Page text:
Friday night in Marlow was entirely too exciting. Starting midafternoon or so, there was a clear smell of smoke in the air in the southwest part of town. Thing is, after the nine houses on Baine Rd, it’s two or three miles to the Alstead or Gilsum town lines, and another mile or so to the first road in those towns. So we could have a serious fire going before we knew it. So we had one set of neighbors show up at 5, and another about 11 on a four wheeler. Today two different sets of our volunteer fire department went bouncing into our woods. But so far, no more smell of smoke, and a severe thunderstorm warning. We need the rain desperately.
Today was honey extraction day, no matter what. We need to get those hives tucked in for winter. Fortunately another week and the bee escapes had done their work. The super on the hive on the right was empty. The one on the left still had about fifty drones and perhaps three workers. Drones don’t sting. We repeated the drill from 2005: Grab the super, around the corner, extract quickly, put the empty frames out for the bees to clean up. We got roughly 35 pounds of honey. Honestly I was disappointed, hefting the supers I’d hoped for twice that. But it’s 35 pounds of yummier honey than I’ve ever had from a store. We’ll put it up in 12 oz. bears.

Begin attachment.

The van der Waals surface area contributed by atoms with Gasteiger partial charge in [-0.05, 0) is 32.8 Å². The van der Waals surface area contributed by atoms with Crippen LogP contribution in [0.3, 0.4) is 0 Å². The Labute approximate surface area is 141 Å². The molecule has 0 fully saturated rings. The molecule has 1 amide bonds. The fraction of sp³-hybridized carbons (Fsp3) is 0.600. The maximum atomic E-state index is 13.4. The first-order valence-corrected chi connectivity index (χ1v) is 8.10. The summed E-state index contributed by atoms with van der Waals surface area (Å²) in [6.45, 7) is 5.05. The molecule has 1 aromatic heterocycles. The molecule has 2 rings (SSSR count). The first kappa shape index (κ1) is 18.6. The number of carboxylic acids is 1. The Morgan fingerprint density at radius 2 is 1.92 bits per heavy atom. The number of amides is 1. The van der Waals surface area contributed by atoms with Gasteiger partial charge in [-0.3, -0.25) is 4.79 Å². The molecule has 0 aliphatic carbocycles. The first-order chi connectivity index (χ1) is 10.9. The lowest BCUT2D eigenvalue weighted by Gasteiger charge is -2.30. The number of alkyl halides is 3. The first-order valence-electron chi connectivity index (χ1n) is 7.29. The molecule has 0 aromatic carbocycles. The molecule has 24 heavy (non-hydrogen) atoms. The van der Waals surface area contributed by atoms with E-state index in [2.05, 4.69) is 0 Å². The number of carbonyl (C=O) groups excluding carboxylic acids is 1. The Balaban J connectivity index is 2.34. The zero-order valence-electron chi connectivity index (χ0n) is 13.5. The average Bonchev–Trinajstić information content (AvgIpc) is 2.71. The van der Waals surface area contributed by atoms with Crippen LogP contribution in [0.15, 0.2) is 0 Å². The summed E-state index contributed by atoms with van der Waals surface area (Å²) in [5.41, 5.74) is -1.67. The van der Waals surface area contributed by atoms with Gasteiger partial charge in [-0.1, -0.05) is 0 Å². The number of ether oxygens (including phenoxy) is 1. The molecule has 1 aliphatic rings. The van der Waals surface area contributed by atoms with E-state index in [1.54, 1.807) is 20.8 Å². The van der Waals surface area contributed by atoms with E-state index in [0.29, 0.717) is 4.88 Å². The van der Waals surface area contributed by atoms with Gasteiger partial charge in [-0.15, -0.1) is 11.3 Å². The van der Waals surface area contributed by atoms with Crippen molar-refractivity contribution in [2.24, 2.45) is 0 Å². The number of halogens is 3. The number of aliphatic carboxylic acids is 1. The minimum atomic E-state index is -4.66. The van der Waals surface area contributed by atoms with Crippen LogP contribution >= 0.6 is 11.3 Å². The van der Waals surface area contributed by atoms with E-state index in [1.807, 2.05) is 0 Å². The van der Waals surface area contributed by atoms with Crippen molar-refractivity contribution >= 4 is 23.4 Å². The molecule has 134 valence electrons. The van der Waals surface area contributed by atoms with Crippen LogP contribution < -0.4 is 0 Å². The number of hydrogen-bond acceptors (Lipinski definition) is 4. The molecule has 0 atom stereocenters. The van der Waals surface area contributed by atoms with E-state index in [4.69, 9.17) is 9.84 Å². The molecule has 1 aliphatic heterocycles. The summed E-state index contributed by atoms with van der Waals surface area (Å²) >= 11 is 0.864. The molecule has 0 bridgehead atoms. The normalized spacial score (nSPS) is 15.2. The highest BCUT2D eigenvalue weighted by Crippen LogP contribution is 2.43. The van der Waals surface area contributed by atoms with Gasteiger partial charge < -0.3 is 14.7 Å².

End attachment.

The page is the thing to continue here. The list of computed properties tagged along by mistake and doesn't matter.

The new bee suit continues to be a great success. Unhappy bees, but none got to me. I’m waiting for the next cool evening to go in and really check out the hives for winter. If I don’t get the burr comb cleaned up now, I likely never will. I’m hoping not to have to feed the two queenright hives, but that too I need to verify.
This evening we fired up the wood chipper to make horse bedding. The extra ten horsepower on the tractor are a big help, but we managed to jam it anyway. I took it apart and managed to mislay the bolts for the exhaust spout. And thus to dinner.